Garfield County Cooperative Extension

Pruning Storm Damaged Trees

Rick Nelson Extension Educator, Ag/4-H

Although here in Garfield County ice damage was light, there are many areas dealing with significant ice issues in the landscape. Winter storms may cause serious tree damage. Often a homeowner will have to decide whether a tree can be saved or not. Here is a checklist on care of a storm-damaged landscape.

1. Be careful: Slippery ice and chainsaws do not mix. Wait until all ice has melted before beginning work.

 

Check for downed power lines or hanging branches. Do not venture under the tree until it is safe. If large limbs are hanging precariously, a certified arborist has the tools, training and knowledge to do the work safely.

2. Cleanup: Remove debris so you do not trip over it.

3. Decide whether it is feasible to save a tree. If the bark has been split so the cambium is exposed or the main trunk split, the tree probably will not survive and should be removed. If there are so many broken limbs that the tree’s form is destroyed, replacement is the best option.

Topping, where all the main branches are cut and there are only stubs left, is not a recommended pruning procedure. Though new branches will normally arise from the stubs, they are not as firmly attached as the original branches and more likely to break in subsequent storms. In addition, the tree must use a lot of energy to develop new branches, leaving less to fight off diseases and insect attacks. Often, the topped tree's life is shortened.

4. Prune broken branches to the next larger branch or to the trunk. If cutting back to the trunk, do not cut flush with the trunk but rather at the collar area between the branch and the trunk. Cutting flush with the trunk leaves a much larger wound than cutting at the collar and takes longer to heal. Middle-aged or younger vigorous trees can have up to one-third of the crown removed and still make a surprisingly swift comeback.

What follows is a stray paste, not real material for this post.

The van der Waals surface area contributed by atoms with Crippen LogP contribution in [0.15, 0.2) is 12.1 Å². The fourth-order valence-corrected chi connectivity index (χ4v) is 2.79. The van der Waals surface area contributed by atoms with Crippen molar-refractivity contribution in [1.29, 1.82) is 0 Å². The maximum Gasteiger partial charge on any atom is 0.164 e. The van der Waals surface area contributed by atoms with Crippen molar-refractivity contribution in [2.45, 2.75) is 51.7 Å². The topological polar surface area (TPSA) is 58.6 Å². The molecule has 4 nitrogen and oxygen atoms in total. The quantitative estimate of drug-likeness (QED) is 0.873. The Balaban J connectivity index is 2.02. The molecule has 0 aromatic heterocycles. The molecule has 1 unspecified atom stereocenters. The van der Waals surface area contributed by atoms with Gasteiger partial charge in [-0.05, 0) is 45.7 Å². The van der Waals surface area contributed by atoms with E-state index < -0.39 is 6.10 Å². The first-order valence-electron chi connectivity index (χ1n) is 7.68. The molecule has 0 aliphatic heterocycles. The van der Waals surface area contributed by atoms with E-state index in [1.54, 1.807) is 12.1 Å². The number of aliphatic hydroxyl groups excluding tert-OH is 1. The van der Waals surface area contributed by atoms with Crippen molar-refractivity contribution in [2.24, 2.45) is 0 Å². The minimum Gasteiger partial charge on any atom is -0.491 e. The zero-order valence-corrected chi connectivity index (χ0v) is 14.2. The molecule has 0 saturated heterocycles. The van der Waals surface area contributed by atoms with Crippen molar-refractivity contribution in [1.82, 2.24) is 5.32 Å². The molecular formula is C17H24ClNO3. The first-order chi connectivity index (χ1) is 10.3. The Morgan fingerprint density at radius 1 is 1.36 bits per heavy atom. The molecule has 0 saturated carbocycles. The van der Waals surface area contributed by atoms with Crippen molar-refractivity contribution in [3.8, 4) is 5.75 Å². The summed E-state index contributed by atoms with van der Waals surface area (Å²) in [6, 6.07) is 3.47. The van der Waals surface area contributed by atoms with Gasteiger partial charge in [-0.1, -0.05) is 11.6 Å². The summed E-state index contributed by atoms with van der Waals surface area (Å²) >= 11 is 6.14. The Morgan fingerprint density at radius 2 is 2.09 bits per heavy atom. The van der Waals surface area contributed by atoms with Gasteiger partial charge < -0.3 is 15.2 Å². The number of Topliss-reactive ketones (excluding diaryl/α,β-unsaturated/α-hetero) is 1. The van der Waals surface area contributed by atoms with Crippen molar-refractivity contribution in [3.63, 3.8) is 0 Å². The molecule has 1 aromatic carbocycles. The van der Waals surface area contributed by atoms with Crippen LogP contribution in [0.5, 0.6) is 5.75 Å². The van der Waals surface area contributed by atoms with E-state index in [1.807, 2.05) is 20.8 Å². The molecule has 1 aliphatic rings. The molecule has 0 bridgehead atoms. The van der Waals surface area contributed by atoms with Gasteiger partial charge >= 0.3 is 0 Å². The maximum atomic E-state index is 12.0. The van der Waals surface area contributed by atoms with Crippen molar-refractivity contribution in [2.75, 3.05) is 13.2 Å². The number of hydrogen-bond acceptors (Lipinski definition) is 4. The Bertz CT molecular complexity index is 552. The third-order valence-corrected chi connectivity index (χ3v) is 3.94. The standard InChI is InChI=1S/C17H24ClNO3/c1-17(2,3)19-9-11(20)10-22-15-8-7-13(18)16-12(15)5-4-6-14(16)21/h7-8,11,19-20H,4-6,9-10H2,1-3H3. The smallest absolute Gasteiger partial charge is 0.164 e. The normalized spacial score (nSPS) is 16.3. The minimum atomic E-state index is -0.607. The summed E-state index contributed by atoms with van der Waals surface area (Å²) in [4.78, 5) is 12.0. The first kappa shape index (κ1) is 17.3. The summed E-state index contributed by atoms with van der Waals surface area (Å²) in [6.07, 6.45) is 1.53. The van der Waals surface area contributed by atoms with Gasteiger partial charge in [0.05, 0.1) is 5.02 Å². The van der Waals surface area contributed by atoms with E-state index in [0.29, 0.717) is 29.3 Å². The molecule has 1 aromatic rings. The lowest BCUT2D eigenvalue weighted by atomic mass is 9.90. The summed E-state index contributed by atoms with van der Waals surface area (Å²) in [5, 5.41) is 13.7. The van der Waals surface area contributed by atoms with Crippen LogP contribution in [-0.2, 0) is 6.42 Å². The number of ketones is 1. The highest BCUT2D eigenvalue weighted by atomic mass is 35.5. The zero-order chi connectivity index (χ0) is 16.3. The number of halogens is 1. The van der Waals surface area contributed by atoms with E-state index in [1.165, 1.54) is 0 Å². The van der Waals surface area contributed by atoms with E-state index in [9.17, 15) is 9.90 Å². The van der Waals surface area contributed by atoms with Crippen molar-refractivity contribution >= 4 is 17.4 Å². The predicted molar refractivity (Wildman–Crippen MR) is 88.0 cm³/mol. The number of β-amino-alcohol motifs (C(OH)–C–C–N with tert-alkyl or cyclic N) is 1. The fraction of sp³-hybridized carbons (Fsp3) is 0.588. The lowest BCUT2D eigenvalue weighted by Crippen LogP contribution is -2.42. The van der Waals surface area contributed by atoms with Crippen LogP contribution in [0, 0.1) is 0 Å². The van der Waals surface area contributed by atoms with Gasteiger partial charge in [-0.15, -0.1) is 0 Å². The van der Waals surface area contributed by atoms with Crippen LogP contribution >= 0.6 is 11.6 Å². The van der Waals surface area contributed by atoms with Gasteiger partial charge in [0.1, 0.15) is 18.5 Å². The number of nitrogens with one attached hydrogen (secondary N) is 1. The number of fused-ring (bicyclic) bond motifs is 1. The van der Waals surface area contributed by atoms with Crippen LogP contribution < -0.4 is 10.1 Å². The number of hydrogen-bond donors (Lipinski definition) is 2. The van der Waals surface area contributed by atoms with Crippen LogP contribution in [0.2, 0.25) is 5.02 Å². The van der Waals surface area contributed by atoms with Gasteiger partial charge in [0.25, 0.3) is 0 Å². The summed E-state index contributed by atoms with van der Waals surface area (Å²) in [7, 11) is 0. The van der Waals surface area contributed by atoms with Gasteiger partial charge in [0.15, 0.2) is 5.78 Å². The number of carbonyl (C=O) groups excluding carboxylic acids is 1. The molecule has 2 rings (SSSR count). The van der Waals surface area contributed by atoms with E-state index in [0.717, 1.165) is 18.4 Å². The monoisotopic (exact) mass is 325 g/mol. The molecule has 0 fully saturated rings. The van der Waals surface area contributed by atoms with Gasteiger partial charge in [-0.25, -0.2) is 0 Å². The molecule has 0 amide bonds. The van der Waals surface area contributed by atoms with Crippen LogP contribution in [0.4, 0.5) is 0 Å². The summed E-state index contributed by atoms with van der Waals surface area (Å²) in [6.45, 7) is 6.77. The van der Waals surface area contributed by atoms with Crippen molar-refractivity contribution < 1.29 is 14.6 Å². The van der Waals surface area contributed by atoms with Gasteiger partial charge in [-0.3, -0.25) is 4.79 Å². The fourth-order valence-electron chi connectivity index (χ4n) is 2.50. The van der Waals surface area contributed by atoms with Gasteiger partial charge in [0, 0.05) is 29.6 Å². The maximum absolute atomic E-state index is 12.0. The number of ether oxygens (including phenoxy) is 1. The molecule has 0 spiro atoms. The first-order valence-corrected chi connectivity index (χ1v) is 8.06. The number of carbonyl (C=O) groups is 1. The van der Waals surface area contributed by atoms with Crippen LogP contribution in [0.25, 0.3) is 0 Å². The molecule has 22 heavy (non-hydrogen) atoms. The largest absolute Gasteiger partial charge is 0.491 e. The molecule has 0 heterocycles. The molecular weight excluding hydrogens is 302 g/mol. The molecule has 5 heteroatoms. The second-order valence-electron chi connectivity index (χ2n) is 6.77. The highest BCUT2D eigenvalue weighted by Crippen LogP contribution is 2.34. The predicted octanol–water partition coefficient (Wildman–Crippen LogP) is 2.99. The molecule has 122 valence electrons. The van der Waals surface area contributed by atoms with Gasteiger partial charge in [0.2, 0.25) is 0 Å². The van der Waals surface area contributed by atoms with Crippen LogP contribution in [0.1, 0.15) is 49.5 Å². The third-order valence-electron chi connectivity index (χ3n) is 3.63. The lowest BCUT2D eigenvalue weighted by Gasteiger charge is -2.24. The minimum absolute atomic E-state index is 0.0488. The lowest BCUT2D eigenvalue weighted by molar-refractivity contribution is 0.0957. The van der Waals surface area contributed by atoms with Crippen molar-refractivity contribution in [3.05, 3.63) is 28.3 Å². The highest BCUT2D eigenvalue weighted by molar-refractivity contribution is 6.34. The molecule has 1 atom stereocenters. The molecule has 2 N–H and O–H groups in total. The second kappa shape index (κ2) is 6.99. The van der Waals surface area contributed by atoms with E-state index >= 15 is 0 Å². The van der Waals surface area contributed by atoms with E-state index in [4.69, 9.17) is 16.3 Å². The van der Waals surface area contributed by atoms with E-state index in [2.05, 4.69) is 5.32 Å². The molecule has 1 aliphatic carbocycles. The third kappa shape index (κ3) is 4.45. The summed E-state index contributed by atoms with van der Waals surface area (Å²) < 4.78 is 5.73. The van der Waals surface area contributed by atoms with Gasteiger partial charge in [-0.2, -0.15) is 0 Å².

5. Take large limbs off in stages. If you try to take off a large limb in one cut, it will often break before the cut is finished and strip bark from the tree. Instead, first make a cut about 15 inches from the trunk. Start from the bottom and cut one-third of the way up through the limb. Make the second cut from the top down but start 2 inches further away from the trunk than the first. The branch will break away as you make the second cut. The third cut, made at the collar area, removes the stub that is left.

Note: Pruning can be dangerous. Consider hiring a trained, certified arborist to do major work. In addition, a good arborist knows how to prune trees so that storm breakage is less likely to occur. Preventing damage is better than trying to fix it once it has happened. The Arbor Day Foundation maintains an excellent Web site that contains detailed information. The URL is: http://www.arborday.org/media/stormindex.cfm

Reference to commercial products or trade names is made with the understanding that no discrimination is intended and no endorsement by the Oklahoma Cooperative Extension Service is implied.

 

Oklahoma State University, U. S. Department of Agriculture, State and Local governments cooperating.  Oklahoma State University in compliance with Title VI and VII of the Civil Rights Act of 1964, Executive Order 11246 as amended, Title IX of the Education Amendments of 1972, Americans with Disabilities Act of 1990, and other federal and state laws and regulations, does not discriminate on the basis of race, color, national origin, gender, age, religion, disability, or status as a veteran in any of its policies, practices, or procedures."

 

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